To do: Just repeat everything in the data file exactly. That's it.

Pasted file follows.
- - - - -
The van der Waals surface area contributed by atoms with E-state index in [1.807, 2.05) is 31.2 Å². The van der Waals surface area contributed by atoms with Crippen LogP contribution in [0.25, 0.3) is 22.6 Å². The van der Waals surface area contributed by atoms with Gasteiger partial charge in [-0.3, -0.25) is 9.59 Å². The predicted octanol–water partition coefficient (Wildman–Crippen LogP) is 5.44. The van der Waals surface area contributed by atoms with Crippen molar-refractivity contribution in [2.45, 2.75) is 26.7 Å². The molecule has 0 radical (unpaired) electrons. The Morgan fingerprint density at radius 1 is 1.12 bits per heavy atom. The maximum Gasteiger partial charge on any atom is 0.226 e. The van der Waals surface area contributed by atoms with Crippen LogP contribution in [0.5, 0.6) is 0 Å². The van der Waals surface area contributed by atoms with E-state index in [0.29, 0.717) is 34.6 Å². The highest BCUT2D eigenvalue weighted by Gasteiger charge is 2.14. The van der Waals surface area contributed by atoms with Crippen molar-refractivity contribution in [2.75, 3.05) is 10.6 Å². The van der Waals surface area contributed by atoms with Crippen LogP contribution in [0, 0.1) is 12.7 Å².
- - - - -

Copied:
The van der Waals surface area contributed by atoms with E-state index in [1.807, 2.05) is 31.2 Å². The van der Waals surface area contributed by atoms with Crippen LogP contribution in [0.25, 0.3) is 22.6 Å². The van der Waals surface area contributed by atoms with Gasteiger partial charge in [-0.3, -0.25) is 9.59 Å². The predicted octanol–water partition coefficient (Wildman–Crippen LogP) is 5.44. The van der Waals surface area contributed by atoms with Crippen molar-refractivity contribution in [2.45, 2.75) is 26.7 Å². The molecule has 0 radical (unpaired) electrons. The Morgan fingerprint density at radius 1 is 1.12 bits per heavy atom. The maximum Gasteiger partial charge on any atom is 0.226 e. The van der Waals surface area contributed by atoms with Crippen LogP contribution in [0.5, 0.6) is 0 Å². The van der Waals surface area contributed by atoms with E-state index in [0.29, 0.717) is 34.6 Å². The highest BCUT2D eigenvalue weighted by Gasteiger charge is 2.14. The van der Waals surface area contributed by atoms with Crippen molar-refractivity contribution in [2.75, 3.05) is 10.6 Å². The van der Waals surface area contributed by atoms with Crippen LogP contribution in [0, 0.1) is 12.7 Å².